Self-Disclosure of Federal Violations
What Policies does EPA have on Self-Disclosure?
To better safeguard human health and the environment, the U.S. Environmental Protection Agency (EPA) has issued two policies whose purpose is to encourage regulated entities to voluntarily discover, disclose, correct and prevent violations of Federal environmental requirements.
The first, Incentives for Self-Policing: Discovery, Disclosure, Correction and Prevention of Violations Policy (revised, April 11, 2000) (commonly referred to as the "Audit Policy"), provides incentives for regulated entities to detect, promptly disclose, and expeditiously correct violations of Federal environmental requirements. The Audit Policy contains nine conditions, and entities that meet the requirements of the Policy are eligible for up to 100% mitigation of any gravity-based penalties that otherwise could be assessed. The Audit Policy is designed to enhance protection of human health and the environment by encouraging regulated entities to voluntarily discover, disclose, correct and prevent violations of Federal environmental requirements.
The second policy is the Small Business Compliance Policy (65 F.R. 19629, April 11, 2000). This policy is for businesses with 100 or less employees. The Small Business Compliance Policy implements, in part, the Executive Memorandum on Regulatory Reform (60 F.R. 20621, April 26, 1995) and Section 223 of the Small Business Regulatory Enforcement Fairness Act of 1996 (signed into law on March 29, 1996) (SBREFA). Basically, this policy contains three conditions, and entities that meet the requirements are eligible for up to 100% mitigation of any gravity-based penalties that otherwise could be assessed.
What Information is Needed in a Disclosure to EPA Region 4?
Submission of a disclosure must be made in writing to EPA within 21 days of discovery stating that a potential violation has occurred. Although submission of the facility's audit report is not required, the disclosure must provide information on whether the facility has met policy criteria and information needed for EPA to determine if the disclosed violation is in fact a violation. Therefore, to avoid or minimize the need for EPA to request additional information, please provide the following information in your self-disclosure to EPA:1. Factual Information Specific to the Applicable Policy's Conditions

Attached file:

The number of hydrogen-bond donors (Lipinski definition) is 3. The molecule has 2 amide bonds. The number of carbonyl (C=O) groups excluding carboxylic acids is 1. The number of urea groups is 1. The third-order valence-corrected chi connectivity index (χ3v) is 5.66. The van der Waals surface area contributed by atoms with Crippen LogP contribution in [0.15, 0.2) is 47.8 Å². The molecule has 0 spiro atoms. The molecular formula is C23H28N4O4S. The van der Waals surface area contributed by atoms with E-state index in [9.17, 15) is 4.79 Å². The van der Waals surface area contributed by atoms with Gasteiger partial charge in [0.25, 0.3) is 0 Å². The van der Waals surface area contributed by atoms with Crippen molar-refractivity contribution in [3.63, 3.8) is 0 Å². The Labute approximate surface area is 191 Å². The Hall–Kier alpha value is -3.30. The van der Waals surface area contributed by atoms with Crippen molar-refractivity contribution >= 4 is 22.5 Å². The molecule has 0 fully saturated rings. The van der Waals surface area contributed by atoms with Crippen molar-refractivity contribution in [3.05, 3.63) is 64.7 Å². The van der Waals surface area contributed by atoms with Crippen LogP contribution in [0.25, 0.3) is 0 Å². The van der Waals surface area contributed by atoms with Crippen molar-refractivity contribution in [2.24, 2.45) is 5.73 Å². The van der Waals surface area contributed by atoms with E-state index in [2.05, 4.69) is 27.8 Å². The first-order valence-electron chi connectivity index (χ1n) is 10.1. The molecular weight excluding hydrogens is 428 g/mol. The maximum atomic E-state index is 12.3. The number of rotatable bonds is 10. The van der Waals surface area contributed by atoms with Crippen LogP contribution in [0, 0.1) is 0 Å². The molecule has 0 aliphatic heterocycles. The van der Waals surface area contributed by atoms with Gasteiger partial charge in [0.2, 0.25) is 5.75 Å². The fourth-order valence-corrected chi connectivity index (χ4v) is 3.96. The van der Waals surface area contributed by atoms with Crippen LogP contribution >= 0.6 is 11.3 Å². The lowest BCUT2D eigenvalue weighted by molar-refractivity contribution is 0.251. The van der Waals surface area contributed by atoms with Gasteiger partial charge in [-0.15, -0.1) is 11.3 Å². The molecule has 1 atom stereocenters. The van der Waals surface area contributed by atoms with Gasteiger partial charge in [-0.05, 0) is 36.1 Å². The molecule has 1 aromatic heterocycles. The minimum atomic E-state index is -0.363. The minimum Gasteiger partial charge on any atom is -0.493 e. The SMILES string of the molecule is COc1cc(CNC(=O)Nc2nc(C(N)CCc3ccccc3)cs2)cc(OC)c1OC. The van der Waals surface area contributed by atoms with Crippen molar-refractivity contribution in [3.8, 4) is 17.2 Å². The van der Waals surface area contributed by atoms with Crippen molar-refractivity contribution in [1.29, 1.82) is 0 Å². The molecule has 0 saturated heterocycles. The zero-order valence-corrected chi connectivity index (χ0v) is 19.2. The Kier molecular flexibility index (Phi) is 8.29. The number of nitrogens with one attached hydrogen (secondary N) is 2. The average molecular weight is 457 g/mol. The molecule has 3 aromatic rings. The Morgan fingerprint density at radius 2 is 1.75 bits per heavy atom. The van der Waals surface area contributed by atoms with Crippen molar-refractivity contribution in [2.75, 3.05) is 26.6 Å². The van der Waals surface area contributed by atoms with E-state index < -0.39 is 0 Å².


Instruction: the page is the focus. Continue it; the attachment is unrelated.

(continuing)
Depending on which policy is applicable, please provide in the disclosure all available factual information which addresses conditions one through nine of the Audit Policy or one through four of the Small Business Compliance Policy.2. Information on the Violation
General Information: In order to ensure that the Agency has complete information on the violations that may have occurred, EPA requests information on the discloserís compliance record. Specifically, please provide the following information as it pertains to the following areas.
Facility name; Facility type (if appropriate); Facility address (street, city, state, zip code); Date facility began operations;
Specific Information: At a minimum, please include the following information for each disclosed violation:
Nature of potential violation(s) (e.g., failure to submit annually to the LEPC, SERC, and the fire department; a completed chemical inventory form; etc.); Dates of possible noncompliance (e.g., March 1, 2003 - present); Chemical(s) involved (if appropriate); Quantity of material(s) (lbs.) (e.g., amount stored, released, spilled, or disposed of; amount of waste uncharacterized; etc.); Date audit team commenced/completed audit; Date EPA notified of possible noncompliance; Date facility returned to compliance; and Actions taken to return to compliance (e.g., Tier II form submitted to the LEPC, SERC, and fire department, etc.).